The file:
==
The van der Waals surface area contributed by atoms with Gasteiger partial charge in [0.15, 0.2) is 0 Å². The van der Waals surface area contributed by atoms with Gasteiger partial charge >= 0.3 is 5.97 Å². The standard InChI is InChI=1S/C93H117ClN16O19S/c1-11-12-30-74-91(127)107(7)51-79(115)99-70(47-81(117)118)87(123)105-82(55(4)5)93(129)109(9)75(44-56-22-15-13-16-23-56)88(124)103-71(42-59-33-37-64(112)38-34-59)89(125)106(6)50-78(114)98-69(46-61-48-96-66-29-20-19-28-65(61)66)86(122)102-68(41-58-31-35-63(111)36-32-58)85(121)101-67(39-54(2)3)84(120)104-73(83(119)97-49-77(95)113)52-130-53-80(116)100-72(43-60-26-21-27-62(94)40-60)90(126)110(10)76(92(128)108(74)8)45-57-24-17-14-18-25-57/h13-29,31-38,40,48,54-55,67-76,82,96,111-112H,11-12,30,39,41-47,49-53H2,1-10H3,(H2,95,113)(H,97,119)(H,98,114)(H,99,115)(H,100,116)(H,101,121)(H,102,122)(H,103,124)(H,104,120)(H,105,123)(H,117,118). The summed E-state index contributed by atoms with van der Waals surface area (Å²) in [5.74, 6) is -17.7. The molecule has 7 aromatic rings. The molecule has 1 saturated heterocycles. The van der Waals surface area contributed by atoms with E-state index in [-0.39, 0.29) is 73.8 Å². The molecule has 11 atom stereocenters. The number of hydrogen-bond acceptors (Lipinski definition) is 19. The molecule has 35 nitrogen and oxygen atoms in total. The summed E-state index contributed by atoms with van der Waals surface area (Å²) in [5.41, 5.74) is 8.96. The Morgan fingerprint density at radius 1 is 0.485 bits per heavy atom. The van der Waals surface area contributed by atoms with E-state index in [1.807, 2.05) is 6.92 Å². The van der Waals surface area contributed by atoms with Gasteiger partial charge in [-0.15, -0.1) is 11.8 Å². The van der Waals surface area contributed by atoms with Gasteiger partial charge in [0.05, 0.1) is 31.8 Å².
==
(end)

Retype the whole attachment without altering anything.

The van der Waals surface area contributed by atoms with Gasteiger partial charge in [0.15, 0.2) is 0 Å². The van der Waals surface area contributed by atoms with Gasteiger partial charge >= 0.3 is 5.97 Å². The standard InChI is InChI=1S/C93H117ClN16O19S/c1-11-12-30-74-91(127)107(7)51-79(115)99-70(47-81(117)118)87(123)105-82(55(4)5)93(129)109(9)75(44-56-22-15-13-16-23-56)88(124)103-71(42-59-33-37-64(112)38-34-59)89(125)106(6)50-78(114)98-69(46-61-48-96-66-29-20-19-28-65(61)66)86(122)102-68(41-58-31-35-63(111)36-32-58)85(121)101-67(39-54(2)3)84(120)104-73(83(119)97-49-77(95)113)52-130-53-80(116)100-72(43-60-26-21-27-62(94)40-60)90(126)110(10)76(92(128)108(74)8)45-57-24-17-14-18-25-57/h13-29,31-38,40,48,54-55,67-76,82,96,111-112H,11-12,30,39,41-47,49-53H2,1-10H3,(H2,95,113)(H,97,119)(H,98,114)(H,99,115)(H,100,116)(H,101,121)(H,102,122)(H,103,124)(H,104,120)(H,105,123)(H,117,118). The summed E-state index contributed by atoms with van der Waals surface area (Å²) in [5.74, 6) is -17.7. The molecule has 7 aromatic rings. The molecule has 1 saturated heterocycles. The van der Waals surface area contributed by atoms with E-state index in [-0.39, 0.29) is 73.8 Å². The molecule has 11 atom stereocenters. The number of hydrogen-bond acceptors (Lipinski definition) is 19. The molecule has 35 nitrogen and oxygen atoms in total. The summed E-state index contributed by atoms with van der Waals surface area (Å²) in [5.41, 5.74) is 8.96. The Morgan fingerprint density at radius 1 is 0.485 bits per heavy atom. The van der Waals surface area contributed by atoms with E-state index in [1.807, 2.05) is 6.92 Å². The van der Waals surface area contributed by atoms with Gasteiger partial charge in [-0.15, -0.1) is 11.8 Å². The van der Waals surface area contributed by atoms with Gasteiger partial charge in [0.05, 0.1) is 31.8 Å².